O B I T U A RY George Powell June 12, 1930 – September 30, 2016 George W. Powell, a long time Boulder resident, passed away Friday, September 30, 2016 at TRU HospiceCare in Boulder. He was born in Las Animas, CO, June 12, 1930 to Lester and Florence Powell. George attended Bent County schools graduating with the class of 1948. He was involved in basketball, baseball, track, National Honor Society, and played trumpet in the band. He went on to attend the University of Colorado at Boulder, graduating with a degree in accounting in 1952. The next four years he served in the United States Air Force stationed in Phoenix, AZ and Guam. He returned to Colorado in 1956 and, as an avid CU Buffs fan, purchased season football tickets that he and his family held for over 50 years. He met Jerry Lee Shaw while living in Denver and they married in Kingman, KS on August 10, 1958. George’s first job was with Martin Company in Littleton, CO. In 1960, George joined what was then called Ball Brothers Research Corp and that began his career as an accountant, progressing to Director of Accounting and finally as

L E T T E R •T O •T H E •E D I T O R “Yes” on 3A for St. Vrain Valley Schools, “No” on Amendment 69 – Statewide Healthcare, and why #imwithher This election season may go down in the record books for a number of reasons. We have a Presidential race worthy of a reality TV series, and Coloradans have an extensive list of significant ballot measures to decide. (Depending on how things turn out with Amendment 71, future ballots may be less crowded.) Two of the more significant measures being decided this election season are the St. Vrain Valley School District Measure (3A) asking voters to approve a $260.34 million dollar bond to fund capital improvements to our schools, and Amendment 69 asking voters to create a statewide healthcare system. I hope the voters will vote “Yes” on measure 3A and “No” on Amendment 69. First, the St. Vrain Valley School District is experiencing significant growth in enrollment and without a bond for capital improvements, the funds to build new schools and repair existing ones will take away from programing dollars. I have children who attend Lyons Elementary and appreciate the responsiveness of the District to our local needs, but that is not the only reason I support the

many family and church activities. After retirement from Ball in 1990, he enjoyed playing golf at Fox Hill Country Club and elsewhere, fishing the Colorado rivers, serving as a Deacon at First Presbyterian Church, gardening, growing Concord grapes, and spending time with his grandchildren, as well as walking the dog. George is survived by his wife, Jerry; daughters Wendy Smith (Darin), Lafayette; Carrie Schneider (Rod), Superior; son Doug Powell (Elaine), Lyons; grandchildren Taylor Smith

measure. Maintaining the quality of our schools benefits the entire community; from keeping property values high to recruiting new industries and employers. This bond will cost taxpayers no more than $1.82 per month for every $100,000 in property value, and the district has shown they are good stewards of our investment dollars. The district has successfully refinanced its bond debt five times, taking advantage of lower interest rates, thus lessening the burden on taxpayers. I have confidence that our tax dollars will be put to good use by St. Vrain and will be voting “Yes” on ballot issue 3A. Second, I work in the healthcare industry and despite being a strong advocate for a national single-payer healthcare system, I will not support Amendment 69 asking voters to create a statewide healthcare system. This measure was written by physicians with good intentions, but gets too many details wrong regarding how the system would be structured and managed. The measure creates an entity roughly the size of Nike® (worth $25 billion) and will double the state budget. The system is paid for through a 10 percent payroll tax divided among the employer (twothirds) and employee (one-third), and a 10 percent nonpayroll income tax (such as proceeds from home sales). This new system would be run by a 21 member elected board of trustees whose only qualifications are residency in the district they represent, and there is no mechanism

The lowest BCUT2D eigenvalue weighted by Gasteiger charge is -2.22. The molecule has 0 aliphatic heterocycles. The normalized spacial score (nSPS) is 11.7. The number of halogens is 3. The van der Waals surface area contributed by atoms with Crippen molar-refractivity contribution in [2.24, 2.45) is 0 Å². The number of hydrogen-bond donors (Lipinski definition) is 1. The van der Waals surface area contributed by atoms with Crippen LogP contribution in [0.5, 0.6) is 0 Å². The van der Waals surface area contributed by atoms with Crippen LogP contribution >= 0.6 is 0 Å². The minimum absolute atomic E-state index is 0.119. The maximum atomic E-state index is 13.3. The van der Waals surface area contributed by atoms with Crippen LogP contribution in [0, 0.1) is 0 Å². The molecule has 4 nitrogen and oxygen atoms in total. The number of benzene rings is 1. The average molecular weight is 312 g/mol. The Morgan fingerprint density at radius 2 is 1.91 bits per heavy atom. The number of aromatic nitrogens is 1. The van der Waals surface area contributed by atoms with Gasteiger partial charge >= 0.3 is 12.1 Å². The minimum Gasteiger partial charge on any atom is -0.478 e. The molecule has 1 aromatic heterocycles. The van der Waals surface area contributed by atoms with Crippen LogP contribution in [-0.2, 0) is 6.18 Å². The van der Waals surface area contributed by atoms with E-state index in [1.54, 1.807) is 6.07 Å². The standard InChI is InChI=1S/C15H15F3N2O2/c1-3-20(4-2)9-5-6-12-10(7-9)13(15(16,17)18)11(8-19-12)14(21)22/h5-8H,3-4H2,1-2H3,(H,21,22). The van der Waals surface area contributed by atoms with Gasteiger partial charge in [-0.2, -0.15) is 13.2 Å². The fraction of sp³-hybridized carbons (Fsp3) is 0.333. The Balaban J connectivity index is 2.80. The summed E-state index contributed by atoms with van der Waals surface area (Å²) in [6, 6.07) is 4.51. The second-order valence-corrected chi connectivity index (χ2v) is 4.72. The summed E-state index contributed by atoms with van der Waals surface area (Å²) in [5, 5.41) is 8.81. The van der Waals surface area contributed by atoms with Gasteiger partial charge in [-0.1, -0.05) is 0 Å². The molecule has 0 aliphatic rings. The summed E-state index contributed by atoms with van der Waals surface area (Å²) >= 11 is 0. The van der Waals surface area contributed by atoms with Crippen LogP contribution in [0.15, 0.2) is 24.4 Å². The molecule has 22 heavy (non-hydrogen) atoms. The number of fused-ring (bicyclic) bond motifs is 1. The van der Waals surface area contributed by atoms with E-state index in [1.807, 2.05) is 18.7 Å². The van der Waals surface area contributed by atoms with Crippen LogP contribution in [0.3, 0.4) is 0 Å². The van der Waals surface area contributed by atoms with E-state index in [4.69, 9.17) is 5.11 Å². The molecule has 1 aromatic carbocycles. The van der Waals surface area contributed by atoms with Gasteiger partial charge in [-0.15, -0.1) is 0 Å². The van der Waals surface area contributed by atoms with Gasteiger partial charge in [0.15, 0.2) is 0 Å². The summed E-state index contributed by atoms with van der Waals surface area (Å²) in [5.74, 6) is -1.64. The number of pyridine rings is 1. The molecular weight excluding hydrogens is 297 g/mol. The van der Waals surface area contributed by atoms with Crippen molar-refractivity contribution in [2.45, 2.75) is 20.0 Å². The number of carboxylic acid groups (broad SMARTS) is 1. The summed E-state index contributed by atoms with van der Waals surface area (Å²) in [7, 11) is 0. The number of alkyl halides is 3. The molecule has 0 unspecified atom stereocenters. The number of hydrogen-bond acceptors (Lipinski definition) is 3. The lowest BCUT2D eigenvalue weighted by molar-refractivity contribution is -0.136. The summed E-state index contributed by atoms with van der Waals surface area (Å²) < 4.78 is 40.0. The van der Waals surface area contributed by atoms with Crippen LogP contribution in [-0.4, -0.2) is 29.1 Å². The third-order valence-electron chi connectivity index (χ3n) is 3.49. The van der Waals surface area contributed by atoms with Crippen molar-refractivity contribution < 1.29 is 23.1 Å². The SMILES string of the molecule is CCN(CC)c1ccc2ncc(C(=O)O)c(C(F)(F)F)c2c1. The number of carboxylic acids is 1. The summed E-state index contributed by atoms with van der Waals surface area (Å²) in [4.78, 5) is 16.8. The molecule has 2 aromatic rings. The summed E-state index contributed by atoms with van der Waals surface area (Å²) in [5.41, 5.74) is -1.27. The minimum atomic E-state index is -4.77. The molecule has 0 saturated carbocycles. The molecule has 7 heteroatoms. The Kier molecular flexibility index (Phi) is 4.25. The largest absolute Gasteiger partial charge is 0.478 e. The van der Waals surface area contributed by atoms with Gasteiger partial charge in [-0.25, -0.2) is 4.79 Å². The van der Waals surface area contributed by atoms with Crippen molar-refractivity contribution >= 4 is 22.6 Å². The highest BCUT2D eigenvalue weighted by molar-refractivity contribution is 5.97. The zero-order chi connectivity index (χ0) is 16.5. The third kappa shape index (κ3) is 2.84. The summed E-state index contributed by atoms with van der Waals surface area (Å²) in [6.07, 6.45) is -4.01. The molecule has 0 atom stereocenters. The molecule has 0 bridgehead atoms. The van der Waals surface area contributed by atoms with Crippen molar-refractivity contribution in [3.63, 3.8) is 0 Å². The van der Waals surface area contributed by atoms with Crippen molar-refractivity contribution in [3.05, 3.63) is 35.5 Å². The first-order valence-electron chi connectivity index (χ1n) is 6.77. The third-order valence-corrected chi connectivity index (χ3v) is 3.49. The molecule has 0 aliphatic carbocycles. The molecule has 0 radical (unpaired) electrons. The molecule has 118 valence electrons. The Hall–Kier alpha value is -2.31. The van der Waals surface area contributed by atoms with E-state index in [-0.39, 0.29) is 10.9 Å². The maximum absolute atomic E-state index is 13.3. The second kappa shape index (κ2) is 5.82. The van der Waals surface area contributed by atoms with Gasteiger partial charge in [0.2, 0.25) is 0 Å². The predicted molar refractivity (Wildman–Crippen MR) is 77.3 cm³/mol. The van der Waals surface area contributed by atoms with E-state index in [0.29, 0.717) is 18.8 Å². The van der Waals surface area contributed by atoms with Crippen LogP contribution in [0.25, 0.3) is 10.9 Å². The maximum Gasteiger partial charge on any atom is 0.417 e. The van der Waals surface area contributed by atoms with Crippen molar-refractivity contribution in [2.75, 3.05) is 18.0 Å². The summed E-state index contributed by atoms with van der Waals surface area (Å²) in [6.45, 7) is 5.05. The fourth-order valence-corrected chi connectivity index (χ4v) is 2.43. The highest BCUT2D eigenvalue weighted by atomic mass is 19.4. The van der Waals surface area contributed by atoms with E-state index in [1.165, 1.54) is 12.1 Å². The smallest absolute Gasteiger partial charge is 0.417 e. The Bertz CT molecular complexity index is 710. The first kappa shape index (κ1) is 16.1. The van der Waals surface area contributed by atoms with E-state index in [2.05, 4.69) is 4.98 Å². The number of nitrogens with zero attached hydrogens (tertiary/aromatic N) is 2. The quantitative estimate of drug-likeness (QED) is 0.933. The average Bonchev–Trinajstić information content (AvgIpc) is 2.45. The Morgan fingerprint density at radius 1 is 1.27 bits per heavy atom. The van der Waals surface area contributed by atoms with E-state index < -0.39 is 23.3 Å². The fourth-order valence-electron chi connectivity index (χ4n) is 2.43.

(fiancée Angel Ferrera), Trevor Schneider, Kayla Schneider, and granddog Maggie; brother Jack Powell (Joy), Aurora,; nephew Mark Powell (Dawnya), Littleton; brother-in-law Morrie Shaw (Phyllis), Phoenix, AZ; and nephew Justin Shaw (Haley Robinson), Boulder. Services were held at First Presbyterian Church, Boulder, on Monday, October 10, 2016. In lieu of flowers, donations can be made to First Presbyterian Church Deacon’s Fund or TRU HospiceCare, 2594 Trailridge Dr. East, Lafayette, CO 80026.

for recall. Additionally, there are no permanent residency requirements to gain coverage, and it is unclear how this system would ensure healthcare quality is maintained or improved. The U.S. healthcare system is headed for a meltdown if we don’t enact reforms that incentivize value over volume, and I believe access to quality healthcare should be a fundamental right, similar to basic education. But, the solutions need to be implemented nationally, not at the state level. I am proud that Colorado is a progressive, solution-oriented state, but this proposal goes too far and is fundamentally flawed in design. I will vote “No” on Amendment 69 and avoid risking Colorado’s fiscal future to conduct a high-risk healthcare experiment that would likely end in disaster. And in case you needed to ask... regarding the presidential candidates, I will vote for Hillary Clinton because she advocates for children with disabilities rather than mocks them. She promotes equal rights for women across the globe rather than marginalizes them with crude remarks. I will vote for her because she has the experience, credentials and deference I expect of a candidate for president. I am voting for Hillary Clinton because doing otherwise would be a reckless act against society. #imwithher Connie Sullivan, Mayor of Lyons